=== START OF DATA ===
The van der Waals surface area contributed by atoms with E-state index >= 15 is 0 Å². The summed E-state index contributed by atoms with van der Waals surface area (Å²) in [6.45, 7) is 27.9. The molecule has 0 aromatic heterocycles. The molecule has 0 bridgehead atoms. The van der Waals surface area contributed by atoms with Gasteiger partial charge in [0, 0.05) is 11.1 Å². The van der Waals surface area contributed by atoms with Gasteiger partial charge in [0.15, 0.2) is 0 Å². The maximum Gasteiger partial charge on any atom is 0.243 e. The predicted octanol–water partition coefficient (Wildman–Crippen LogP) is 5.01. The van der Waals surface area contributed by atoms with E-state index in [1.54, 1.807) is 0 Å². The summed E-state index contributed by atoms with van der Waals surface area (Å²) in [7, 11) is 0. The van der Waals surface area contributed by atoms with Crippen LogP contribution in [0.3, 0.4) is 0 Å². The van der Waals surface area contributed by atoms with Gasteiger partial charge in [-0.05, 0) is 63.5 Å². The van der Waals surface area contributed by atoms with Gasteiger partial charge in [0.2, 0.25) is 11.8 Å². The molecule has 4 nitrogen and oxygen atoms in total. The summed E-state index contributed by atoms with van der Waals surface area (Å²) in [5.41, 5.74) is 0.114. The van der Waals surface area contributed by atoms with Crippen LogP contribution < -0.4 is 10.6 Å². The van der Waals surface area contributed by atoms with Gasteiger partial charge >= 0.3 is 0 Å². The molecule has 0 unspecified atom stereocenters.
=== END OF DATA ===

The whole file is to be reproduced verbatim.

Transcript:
The van der Waals surface area contributed by atoms with E-state index >= 15 is 0 Å². The summed E-state index contributed by atoms with van der Waals surface area (Å²) in [6.45, 7) is 27.9. The molecule has 0 aromatic heterocycles. The molecule has 0 bridgehead atoms. The van der Waals surface area contributed by atoms with Gasteiger partial charge in [0, 0.05) is 11.1 Å². The van der Waals surface area contributed by atoms with Gasteiger partial charge in [0.15, 0.2) is 0 Å². The maximum Gasteiger partial charge on any atom is 0.243 e. The predicted octanol–water partition coefficient (Wildman–Crippen LogP) is 5.01. The van der Waals surface area contributed by atoms with E-state index in [1.54, 1.807) is 0 Å². The summed E-state index contributed by atoms with van der Waals surface area (Å²) in [7, 11) is 0. The van der Waals surface area contributed by atoms with Crippen LogP contribution in [0.3, 0.4) is 0 Å². The van der Waals surface area contributed by atoms with Gasteiger partial charge in [-0.05, 0) is 63.5 Å². The van der Waals surface area contributed by atoms with Gasteiger partial charge in [0.2, 0.25) is 11.8 Å². The molecule has 4 nitrogen and oxygen atoms in total. The summed E-state index contributed by atoms with van der Waals surface area (Å²) in [5.41, 5.74) is 0.114. The van der Waals surface area contributed by atoms with Crippen LogP contribution < -0.4 is 10.6 Å². The van der Waals surface area contributed by atoms with Gasteiger partial charge >= 0.3 is 0 Å². The molecule has 0 unspecified atom stereocenters.